2. The Cross-Gender Honor
If you love uncle Cecil but dislike his name, you could still honor him by naming a girl Cecily. If grandpa Willard's name just won't do, you could go with Willa or Willow for a girl instead. Or the other way around, name a son after great-aunt Phyllis by calling him Phillip. It's okay to name a girl after your grandpa or name a boy after your aunt. There are plenty of names that can be feminized or masculinized to honor someone even if you're having a baby of the opposite gender.
3. The Nickname Bond
Is your relative better known by a nickname rather than their proper given name? You could use that to your advantage by using that same nickname but applying a different given name to it for your child. For instance, you'd like to honor your father who goes by Harry. His real name is Harold which you don't like. Name your son Henry and let him go by Harry just like grandpa. Or name your little girl Annabelle after grandma "Annie" whose real name is MaryAnn.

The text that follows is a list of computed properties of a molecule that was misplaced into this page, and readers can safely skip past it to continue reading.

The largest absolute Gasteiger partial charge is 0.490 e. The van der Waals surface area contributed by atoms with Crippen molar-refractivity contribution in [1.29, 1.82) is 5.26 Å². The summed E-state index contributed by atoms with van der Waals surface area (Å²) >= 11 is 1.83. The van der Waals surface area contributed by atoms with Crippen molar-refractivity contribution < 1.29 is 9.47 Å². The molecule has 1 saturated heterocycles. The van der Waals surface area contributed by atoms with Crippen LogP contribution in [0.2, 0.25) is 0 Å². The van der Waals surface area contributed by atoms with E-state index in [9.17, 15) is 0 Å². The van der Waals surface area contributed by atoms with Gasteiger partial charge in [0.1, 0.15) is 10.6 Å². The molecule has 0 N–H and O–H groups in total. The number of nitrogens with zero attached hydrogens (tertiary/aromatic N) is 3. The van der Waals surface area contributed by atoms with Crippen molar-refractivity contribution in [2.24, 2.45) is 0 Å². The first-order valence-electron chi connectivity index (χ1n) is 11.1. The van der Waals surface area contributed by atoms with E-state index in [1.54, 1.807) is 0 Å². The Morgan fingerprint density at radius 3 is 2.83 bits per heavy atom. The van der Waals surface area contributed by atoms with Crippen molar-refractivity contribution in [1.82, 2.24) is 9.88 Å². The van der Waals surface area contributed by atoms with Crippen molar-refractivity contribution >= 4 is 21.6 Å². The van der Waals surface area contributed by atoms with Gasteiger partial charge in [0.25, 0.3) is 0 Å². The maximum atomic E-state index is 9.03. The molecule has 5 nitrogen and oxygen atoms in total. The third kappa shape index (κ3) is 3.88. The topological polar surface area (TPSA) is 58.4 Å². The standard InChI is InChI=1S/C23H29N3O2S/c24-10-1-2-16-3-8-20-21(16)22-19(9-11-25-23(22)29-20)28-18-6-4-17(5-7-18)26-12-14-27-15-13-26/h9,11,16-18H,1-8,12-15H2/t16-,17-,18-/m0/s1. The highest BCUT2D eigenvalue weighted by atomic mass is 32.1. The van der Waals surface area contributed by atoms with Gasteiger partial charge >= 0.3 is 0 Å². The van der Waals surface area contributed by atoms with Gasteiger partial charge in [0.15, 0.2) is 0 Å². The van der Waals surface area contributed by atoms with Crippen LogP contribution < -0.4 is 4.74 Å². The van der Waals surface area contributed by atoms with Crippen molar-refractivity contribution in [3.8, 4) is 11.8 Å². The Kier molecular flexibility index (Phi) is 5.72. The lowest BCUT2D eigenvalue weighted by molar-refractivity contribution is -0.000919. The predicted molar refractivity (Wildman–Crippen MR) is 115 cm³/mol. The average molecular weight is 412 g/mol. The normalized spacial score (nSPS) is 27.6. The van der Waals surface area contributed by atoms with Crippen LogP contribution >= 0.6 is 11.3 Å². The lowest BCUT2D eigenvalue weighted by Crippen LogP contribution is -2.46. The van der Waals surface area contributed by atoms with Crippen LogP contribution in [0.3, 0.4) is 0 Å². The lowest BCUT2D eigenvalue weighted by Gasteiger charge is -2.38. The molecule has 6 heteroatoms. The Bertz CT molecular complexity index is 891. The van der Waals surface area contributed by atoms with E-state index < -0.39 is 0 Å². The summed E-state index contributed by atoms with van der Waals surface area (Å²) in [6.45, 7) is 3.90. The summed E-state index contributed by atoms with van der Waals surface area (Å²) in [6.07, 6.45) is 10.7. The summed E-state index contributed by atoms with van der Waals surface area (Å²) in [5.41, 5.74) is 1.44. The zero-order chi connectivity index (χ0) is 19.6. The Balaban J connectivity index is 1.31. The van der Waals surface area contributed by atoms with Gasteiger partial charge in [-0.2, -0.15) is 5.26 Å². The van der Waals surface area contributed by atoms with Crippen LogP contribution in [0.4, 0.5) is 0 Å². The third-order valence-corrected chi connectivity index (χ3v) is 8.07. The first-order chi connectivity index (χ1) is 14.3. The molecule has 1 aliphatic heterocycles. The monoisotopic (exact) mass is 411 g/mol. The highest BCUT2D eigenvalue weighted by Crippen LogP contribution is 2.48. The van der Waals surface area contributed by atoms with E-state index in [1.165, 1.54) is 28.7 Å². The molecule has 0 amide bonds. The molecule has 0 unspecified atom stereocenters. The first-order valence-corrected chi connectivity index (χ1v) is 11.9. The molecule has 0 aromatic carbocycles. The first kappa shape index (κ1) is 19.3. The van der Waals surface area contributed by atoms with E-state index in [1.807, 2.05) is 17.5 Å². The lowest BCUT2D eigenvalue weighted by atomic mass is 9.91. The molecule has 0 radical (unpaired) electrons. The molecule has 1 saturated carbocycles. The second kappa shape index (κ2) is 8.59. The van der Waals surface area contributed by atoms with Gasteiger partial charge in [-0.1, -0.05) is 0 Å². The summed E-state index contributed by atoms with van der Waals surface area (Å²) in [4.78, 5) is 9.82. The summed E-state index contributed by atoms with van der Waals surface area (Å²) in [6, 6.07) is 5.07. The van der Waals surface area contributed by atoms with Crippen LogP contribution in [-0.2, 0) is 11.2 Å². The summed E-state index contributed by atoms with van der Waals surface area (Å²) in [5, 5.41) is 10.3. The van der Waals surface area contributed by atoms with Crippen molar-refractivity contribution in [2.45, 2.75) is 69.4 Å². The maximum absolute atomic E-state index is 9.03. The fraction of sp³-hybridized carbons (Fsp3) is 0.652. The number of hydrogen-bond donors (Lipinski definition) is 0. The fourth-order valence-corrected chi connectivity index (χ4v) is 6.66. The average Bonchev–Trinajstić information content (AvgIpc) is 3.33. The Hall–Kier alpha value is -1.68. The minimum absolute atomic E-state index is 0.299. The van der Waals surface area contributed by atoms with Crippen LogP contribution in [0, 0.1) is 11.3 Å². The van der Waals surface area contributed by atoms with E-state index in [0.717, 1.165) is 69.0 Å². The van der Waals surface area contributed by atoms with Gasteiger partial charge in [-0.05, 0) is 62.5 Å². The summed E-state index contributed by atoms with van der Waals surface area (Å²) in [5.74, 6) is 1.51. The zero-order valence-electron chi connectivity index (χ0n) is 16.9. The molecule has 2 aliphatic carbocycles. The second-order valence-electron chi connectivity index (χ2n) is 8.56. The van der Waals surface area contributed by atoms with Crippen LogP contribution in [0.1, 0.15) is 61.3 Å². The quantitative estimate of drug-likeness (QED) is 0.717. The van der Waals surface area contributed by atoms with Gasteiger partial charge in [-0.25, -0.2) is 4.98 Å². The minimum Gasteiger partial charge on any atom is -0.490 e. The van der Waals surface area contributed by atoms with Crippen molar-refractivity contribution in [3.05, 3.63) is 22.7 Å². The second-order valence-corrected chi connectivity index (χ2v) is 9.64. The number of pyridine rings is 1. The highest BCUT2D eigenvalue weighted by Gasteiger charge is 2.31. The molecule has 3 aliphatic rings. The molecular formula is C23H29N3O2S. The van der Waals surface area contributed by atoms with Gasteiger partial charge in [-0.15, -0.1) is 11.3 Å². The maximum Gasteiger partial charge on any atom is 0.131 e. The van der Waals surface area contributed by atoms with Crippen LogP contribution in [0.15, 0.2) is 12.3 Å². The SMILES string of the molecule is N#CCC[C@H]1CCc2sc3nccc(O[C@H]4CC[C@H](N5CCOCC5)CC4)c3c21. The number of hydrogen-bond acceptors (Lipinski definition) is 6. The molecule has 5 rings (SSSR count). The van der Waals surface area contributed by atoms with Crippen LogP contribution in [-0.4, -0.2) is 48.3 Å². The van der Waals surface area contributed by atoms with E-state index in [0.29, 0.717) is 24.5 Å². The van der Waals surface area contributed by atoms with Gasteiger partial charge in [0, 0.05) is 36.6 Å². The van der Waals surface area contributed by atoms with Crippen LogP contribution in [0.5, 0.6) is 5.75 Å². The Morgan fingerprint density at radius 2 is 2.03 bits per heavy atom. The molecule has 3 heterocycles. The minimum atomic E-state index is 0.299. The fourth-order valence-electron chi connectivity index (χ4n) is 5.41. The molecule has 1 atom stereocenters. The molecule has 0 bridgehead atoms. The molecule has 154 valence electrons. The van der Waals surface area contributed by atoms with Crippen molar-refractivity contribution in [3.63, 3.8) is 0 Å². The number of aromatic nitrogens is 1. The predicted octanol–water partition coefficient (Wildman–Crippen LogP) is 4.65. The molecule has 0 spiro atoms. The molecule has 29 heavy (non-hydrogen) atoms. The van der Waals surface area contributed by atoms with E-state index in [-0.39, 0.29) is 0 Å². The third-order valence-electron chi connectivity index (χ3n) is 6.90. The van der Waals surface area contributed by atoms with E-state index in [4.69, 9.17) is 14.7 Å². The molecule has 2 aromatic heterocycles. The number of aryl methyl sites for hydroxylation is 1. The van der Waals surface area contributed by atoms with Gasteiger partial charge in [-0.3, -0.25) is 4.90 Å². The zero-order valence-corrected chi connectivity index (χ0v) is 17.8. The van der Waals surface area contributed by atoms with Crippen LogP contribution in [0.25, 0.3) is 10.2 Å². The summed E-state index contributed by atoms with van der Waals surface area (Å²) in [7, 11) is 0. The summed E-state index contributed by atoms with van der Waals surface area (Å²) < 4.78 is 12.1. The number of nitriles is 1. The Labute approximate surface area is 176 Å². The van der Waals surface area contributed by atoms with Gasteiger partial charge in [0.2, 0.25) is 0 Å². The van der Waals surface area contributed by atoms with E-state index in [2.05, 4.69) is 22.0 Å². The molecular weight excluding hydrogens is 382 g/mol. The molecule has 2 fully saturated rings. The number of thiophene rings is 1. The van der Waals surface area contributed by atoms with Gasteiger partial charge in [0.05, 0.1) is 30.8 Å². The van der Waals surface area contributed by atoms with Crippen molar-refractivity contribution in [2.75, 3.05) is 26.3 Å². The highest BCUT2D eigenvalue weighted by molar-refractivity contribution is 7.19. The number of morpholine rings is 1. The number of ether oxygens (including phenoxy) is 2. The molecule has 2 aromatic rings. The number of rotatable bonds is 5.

4. The Hidden Treasure
You've only ever known your great-grandmother as Dotty and later learned that it is short for Dorothy. You'd love to honor her but you just don't like either name. Finally, you think to ask if she ever had a middle name. To your surprise, her middle name was Grace. You and your partner are thrilled to discover this and immediately name your daughter Grace after your beloved great-grandmother. You never know when an excellent name could be tucked away in the middle name spot. Explore all of your options!
5. The Familial Mention